Yes, Abuja is winding up, as it does every four or eight years. If you look closely and listen intently, you can smell it.
Abuja is a work of fiction. Ever since the federal government obtained the parcel of land called the Federal Capital Territory and began to build Abuja as the new capital city, it has developed as fiction. That is the reason why it is surrounded by so much poverty, reflecting the disaffected populace from whom the land was acquired, but contains incredible elements of anonymous wealth which few can afford.
And yet—or partly as a result–Abuja winds up periodically as an election cycle arrives. Next year’s exercise, particularly the federal elections, will determine who next seizes control of the prize, but the winding-up is of the outgoing power elite, who accomplish nothing with their power, and the wealthy, who cannot justify their wealth.
Most of the current undertakers came to Abuja nearly eight years ago with the APC, or four years later when it renewed its hold. Some came with a direct correlation to power: to assume roles or positions or offices. Some arrived because they knew someone who knew someone. Some knew someone who knew the spouse of someone whose time had come. Others came with those who were invited or appointed, but somehow acquired ascendancy over their hosts.
Some people were never invited, but they followed their instincts, or followed those who were following their instincts. Some merely heard someone speaking in an indecipherable tongue interpreted as Abuja and their “portion.”
If you measure in purely material terms, some of these people have made Abuja work for them. They own expensive property of various kinds, traveling from one office to another through the work week, visiting people just like themselves. They own no farms or factories or ideas, and manufacture nothing. They merely market Abuja’s most vital product: hot air.
Some of these people arrived with the best of intentions, or so they claim. But hot air does not simply sell in Abuja, the city floats on it. It is why Abuja is so prominent in Nigeria’s poverty.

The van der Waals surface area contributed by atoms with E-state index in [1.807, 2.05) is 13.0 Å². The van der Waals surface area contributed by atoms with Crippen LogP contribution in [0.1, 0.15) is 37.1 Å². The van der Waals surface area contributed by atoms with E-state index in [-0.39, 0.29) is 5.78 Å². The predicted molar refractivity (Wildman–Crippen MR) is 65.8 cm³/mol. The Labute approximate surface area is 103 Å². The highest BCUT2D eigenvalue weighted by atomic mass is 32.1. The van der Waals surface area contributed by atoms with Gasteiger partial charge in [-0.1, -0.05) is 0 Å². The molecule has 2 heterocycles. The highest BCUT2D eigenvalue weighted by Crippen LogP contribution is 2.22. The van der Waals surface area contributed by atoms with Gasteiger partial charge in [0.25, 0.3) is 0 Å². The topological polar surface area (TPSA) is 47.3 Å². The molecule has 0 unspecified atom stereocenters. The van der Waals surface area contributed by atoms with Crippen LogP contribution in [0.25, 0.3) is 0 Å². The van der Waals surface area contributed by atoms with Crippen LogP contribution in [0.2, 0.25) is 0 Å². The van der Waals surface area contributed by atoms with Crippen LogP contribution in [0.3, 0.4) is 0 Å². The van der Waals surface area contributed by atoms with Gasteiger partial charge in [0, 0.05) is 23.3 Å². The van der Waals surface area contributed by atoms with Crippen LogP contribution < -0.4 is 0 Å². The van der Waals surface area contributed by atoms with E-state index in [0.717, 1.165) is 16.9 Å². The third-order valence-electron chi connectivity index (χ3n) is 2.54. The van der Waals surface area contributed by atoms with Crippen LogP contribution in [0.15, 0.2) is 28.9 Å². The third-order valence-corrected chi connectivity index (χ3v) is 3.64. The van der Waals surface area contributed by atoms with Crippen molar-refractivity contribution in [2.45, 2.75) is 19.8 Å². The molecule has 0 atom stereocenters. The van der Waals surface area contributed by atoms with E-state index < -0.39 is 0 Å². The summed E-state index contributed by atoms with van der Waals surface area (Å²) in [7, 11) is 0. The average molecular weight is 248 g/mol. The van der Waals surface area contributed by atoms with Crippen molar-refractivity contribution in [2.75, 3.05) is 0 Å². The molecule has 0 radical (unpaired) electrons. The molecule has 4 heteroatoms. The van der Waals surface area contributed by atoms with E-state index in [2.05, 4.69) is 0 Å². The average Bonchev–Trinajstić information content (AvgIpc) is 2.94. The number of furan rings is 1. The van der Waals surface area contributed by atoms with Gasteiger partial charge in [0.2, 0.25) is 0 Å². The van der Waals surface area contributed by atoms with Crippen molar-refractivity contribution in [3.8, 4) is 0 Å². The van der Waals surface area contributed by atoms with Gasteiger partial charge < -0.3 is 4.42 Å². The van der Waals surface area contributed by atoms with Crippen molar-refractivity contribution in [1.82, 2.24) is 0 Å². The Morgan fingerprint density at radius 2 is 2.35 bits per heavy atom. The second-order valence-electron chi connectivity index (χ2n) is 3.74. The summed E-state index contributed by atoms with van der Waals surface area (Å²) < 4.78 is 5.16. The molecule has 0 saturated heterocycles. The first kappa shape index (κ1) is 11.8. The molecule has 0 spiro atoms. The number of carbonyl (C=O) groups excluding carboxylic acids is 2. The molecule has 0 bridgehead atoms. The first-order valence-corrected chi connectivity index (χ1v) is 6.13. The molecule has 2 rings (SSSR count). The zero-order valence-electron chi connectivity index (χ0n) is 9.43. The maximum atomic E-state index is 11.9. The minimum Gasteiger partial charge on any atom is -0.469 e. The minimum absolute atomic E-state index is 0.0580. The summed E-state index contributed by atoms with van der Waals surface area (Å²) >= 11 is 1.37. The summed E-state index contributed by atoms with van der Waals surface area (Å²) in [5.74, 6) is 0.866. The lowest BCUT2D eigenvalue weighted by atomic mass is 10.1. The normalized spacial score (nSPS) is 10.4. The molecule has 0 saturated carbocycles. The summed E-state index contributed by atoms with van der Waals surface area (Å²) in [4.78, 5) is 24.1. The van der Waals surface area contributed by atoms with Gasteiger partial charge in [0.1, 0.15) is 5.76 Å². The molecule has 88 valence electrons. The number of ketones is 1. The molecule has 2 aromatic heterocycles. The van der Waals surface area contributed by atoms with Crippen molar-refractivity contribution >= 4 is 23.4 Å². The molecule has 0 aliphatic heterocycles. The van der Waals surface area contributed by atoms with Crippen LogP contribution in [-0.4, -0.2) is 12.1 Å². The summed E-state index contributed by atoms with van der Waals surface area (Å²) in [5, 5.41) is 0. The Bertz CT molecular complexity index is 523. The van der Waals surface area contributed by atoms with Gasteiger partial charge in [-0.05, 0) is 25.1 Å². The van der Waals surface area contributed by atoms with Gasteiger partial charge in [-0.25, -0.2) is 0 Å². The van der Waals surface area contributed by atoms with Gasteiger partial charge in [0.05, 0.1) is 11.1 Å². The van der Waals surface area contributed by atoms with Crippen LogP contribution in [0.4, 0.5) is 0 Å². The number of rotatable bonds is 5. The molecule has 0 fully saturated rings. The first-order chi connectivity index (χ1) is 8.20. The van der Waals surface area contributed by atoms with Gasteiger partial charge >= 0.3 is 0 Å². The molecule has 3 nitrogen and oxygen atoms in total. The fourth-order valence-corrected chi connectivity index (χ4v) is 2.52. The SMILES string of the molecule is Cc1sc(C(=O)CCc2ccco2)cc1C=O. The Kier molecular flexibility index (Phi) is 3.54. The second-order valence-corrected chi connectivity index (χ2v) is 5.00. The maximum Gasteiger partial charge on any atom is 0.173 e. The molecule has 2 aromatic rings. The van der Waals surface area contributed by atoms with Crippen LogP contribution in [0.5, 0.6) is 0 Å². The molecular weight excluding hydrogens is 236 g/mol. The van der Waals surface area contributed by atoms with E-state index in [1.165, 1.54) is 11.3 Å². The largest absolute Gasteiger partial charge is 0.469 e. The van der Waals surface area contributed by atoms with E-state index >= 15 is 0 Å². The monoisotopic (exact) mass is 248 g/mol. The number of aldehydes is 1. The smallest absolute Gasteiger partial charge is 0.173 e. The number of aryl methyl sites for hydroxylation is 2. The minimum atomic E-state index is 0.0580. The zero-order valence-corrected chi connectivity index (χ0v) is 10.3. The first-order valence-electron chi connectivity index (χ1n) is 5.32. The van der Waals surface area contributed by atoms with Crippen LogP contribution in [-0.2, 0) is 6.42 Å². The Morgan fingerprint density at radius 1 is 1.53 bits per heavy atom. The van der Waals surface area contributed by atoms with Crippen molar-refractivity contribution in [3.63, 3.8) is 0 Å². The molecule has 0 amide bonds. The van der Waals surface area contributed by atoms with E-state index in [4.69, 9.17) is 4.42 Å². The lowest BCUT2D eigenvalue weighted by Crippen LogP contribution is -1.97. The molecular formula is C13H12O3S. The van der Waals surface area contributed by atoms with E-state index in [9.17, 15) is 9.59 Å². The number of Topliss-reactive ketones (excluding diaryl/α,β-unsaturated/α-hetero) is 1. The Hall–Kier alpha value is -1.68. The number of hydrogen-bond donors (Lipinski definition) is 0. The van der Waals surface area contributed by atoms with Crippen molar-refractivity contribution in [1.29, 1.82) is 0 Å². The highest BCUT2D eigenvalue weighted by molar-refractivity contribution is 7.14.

Why is Abuja winding up? Because it is in that critical transition: the final year, of the government—and perhaps the party—in power. The last time that happened was in 2015.
That is the only time that decisive transition has happened in the Fourth Republic. The APC at the time bragged that it was superior to the PDP it was trying to replace. It would bring CHANGE and healing and character and stop the goats.
Goats, for anyone seeking interpretation, is an allusion to a certain philosopher named Goodluck Jonathan who, as President of Nigeria, became infamous for asserting that he didn’t give a damn about declaring his assets, and for dismissing corruption with the words that “if you put goats and yams together, the goats will eat the yam.”
APC, seeking power, disagreed. They vowed that under their watch, that kind of “nonsense” would have no place, and that Nigeria’s yams would be safe. Nigerians went into festive mode, only to find out later that APC had objected only to goats, but not to monkeys or snakes or snails eating the yams.
In Nigerian politics, Abuja is not simply geographical. It is every state capital and every local government council and everywhere that public funds and institutions are an issue.
That Abuja is winding down because it is the season for those who came to “serve” to serve themselves; for those who came to pat themselves on the back to pat the land dry; for those who came to help to help…themselves.